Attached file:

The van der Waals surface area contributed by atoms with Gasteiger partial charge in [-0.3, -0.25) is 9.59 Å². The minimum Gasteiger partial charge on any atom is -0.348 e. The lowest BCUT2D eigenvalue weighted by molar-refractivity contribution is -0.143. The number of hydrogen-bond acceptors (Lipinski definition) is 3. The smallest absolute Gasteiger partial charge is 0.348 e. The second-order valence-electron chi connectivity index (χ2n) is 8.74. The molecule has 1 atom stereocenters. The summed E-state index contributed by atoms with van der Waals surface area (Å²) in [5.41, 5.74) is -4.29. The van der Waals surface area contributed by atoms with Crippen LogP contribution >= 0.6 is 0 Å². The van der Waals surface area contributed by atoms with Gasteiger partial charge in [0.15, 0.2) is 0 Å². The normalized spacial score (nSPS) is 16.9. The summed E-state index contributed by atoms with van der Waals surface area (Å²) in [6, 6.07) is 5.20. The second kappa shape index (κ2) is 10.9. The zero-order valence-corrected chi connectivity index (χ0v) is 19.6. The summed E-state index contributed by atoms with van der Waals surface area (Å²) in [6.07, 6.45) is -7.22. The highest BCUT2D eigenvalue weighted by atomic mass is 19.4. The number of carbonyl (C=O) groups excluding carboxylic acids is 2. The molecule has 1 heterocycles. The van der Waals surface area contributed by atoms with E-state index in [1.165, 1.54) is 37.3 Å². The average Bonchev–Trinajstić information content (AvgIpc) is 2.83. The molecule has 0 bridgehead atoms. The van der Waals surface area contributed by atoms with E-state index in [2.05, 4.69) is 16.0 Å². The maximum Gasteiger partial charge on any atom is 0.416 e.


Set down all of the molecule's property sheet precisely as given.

The van der Waals surface area contributed by atoms with Gasteiger partial charge in [-0.3, -0.25) is 9.59 Å². The minimum Gasteiger partial charge on any atom is -0.348 e. The lowest BCUT2D eigenvalue weighted by molar-refractivity contribution is -0.143. The number of hydrogen-bond acceptors (Lipinski definition) is 3. The smallest absolute Gasteiger partial charge is 0.348 e. The second-order valence-electron chi connectivity index (χ2n) is 8.74. The molecule has 1 atom stereocenters. The summed E-state index contributed by atoms with van der Waals surface area (Å²) in [5.41, 5.74) is -4.29. The van der Waals surface area contributed by atoms with Crippen LogP contribution >= 0.6 is 0 Å². The van der Waals surface area contributed by atoms with Gasteiger partial charge in [0.15, 0.2) is 0 Å². The normalized spacial score (nSPS) is 16.9. The summed E-state index contributed by atoms with van der Waals surface area (Å²) in [6, 6.07) is 5.20. The second kappa shape index (κ2) is 10.9. The zero-order valence-corrected chi connectivity index (χ0v) is 19.6. The summed E-state index contributed by atoms with van der Waals surface area (Å²) in [6.07, 6.45) is -7.22. The highest BCUT2D eigenvalue weighted by atomic mass is 19.4. The number of carbonyl (C=O) groups excluding carboxylic acids is 2. The molecule has 1 heterocycles. The van der Waals surface area contributed by atoms with E-state index in [1.165, 1.54) is 37.3 Å². The average Bonchev–Trinajstić information content (AvgIpc) is 2.83. The molecule has 0 bridgehead atoms. The van der Waals surface area contributed by atoms with E-state index in [2.05, 4.69) is 16.0 Å². The maximum Gasteiger partial charge on any atom is 0.416 e.